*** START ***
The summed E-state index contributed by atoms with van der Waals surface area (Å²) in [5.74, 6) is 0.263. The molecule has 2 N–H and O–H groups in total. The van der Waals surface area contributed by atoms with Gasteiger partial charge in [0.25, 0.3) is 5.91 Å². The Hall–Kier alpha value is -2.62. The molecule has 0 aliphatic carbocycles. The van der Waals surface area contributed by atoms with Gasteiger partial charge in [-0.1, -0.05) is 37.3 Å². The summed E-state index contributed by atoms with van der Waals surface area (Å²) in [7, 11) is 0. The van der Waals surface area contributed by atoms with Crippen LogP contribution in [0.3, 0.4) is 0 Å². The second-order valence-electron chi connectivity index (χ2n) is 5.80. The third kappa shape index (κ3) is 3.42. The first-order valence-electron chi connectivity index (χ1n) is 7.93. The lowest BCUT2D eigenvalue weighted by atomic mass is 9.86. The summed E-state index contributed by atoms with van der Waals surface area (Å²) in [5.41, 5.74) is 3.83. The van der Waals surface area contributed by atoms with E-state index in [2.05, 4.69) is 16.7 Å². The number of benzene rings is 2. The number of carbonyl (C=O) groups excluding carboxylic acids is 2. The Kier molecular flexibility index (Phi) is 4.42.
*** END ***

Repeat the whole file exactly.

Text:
The summed E-state index contributed by atoms with van der Waals surface area (Å²) in [5.74, 6) is 0.263. The molecule has 2 N–H and O–H groups in total. The van der Waals surface area contributed by atoms with Gasteiger partial charge in [0.25, 0.3) is 5.91 Å². The Hall–Kier alpha value is -2.62. The molecule has 0 aliphatic carbocycles. The van der Waals surface area contributed by atoms with Gasteiger partial charge in [-0.1, -0.05) is 37.3 Å². The summed E-state index contributed by atoms with van der Waals surface area (Å²) in [7, 11) is 0. The van der Waals surface area contributed by atoms with Crippen LogP contribution in [0.3, 0.4) is 0 Å². The second-order valence-electron chi connectivity index (χ2n) is 5.80. The third kappa shape index (κ3) is 3.42. The first-order valence-electron chi connectivity index (χ1n) is 7.93. The lowest BCUT2D eigenvalue weighted by atomic mass is 9.86. The summed E-state index contributed by atoms with van der Waals surface area (Å²) in [5.41, 5.74) is 3.83. The van der Waals surface area contributed by atoms with E-state index in [2.05, 4.69) is 16.7 Å². The number of benzene rings is 2. The number of carbonyl (C=O) groups excluding carboxylic acids is 2. The Kier molecular flexibility index (Phi) is 4.42.